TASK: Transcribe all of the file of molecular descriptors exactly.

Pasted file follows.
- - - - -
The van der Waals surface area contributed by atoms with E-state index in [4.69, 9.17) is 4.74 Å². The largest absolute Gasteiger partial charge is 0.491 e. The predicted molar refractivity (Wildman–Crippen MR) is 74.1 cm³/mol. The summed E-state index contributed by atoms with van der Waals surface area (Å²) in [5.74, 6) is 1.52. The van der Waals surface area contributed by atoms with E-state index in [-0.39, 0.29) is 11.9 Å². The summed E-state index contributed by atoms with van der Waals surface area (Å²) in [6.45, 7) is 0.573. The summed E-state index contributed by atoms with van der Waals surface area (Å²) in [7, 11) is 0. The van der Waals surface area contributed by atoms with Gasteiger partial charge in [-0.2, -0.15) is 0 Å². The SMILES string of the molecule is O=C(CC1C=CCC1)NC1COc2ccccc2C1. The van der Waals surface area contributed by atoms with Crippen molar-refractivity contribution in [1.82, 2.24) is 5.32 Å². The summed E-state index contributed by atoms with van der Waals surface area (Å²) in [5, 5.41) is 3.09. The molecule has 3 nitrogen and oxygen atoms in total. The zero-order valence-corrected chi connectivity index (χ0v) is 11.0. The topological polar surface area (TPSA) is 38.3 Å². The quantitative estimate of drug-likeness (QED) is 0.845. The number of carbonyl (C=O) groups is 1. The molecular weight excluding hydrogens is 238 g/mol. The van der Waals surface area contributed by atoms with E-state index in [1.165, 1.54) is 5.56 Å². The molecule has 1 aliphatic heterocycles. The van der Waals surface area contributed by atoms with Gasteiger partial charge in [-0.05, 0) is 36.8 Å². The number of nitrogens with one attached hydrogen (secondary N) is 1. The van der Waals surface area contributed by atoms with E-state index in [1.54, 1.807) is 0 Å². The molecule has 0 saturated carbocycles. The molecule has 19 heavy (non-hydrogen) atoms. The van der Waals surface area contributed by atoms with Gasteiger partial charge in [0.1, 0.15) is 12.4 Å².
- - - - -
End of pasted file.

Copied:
The van der Waals surface area contributed by atoms with E-state index in [4.69, 9.17) is 4.74 Å². The largest absolute Gasteiger partial charge is 0.491 e. The predicted molar refractivity (Wildman–Crippen MR) is 74.1 cm³/mol. The summed E-state index contributed by atoms with van der Waals surface area (Å²) in [5.74, 6) is 1.52. The van der Waals surface area contributed by atoms with E-state index in [-0.39, 0.29) is 11.9 Å². The summed E-state index contributed by atoms with van der Waals surface area (Å²) in [6.45, 7) is 0.573. The summed E-state index contributed by atoms with van der Waals surface area (Å²) in [7, 11) is 0. The van der Waals surface area contributed by atoms with Gasteiger partial charge in [-0.2, -0.15) is 0 Å². The SMILES string of the molecule is O=C(CC1C=CCC1)NC1COc2ccccc2C1. The van der Waals surface area contributed by atoms with Crippen molar-refractivity contribution in [1.82, 2.24) is 5.32 Å². The summed E-state index contributed by atoms with van der Waals surface area (Å²) in [5, 5.41) is 3.09. The molecule has 3 nitrogen and oxygen atoms in total. The zero-order valence-corrected chi connectivity index (χ0v) is 11.0. The topological polar surface area (TPSA) is 38.3 Å². The quantitative estimate of drug-likeness (QED) is 0.845. The number of carbonyl (C=O) groups is 1. The molecular weight excluding hydrogens is 238 g/mol. The van der Waals surface area contributed by atoms with E-state index in [1.165, 1.54) is 5.56 Å². The molecule has 1 aliphatic heterocycles. The van der Waals surface area contributed by atoms with Gasteiger partial charge in [-0.05, 0) is 36.8 Å². The number of nitrogens with one attached hydrogen (secondary N) is 1. The van der Waals surface area contributed by atoms with E-state index in [1.54, 1.807) is 0 Å². The molecule has 0 saturated carbocycles. The molecule has 19 heavy (non-hydrogen) atoms. The van der Waals surface area contributed by atoms with Gasteiger partial charge in [0.1, 0.15) is 12.4 Å².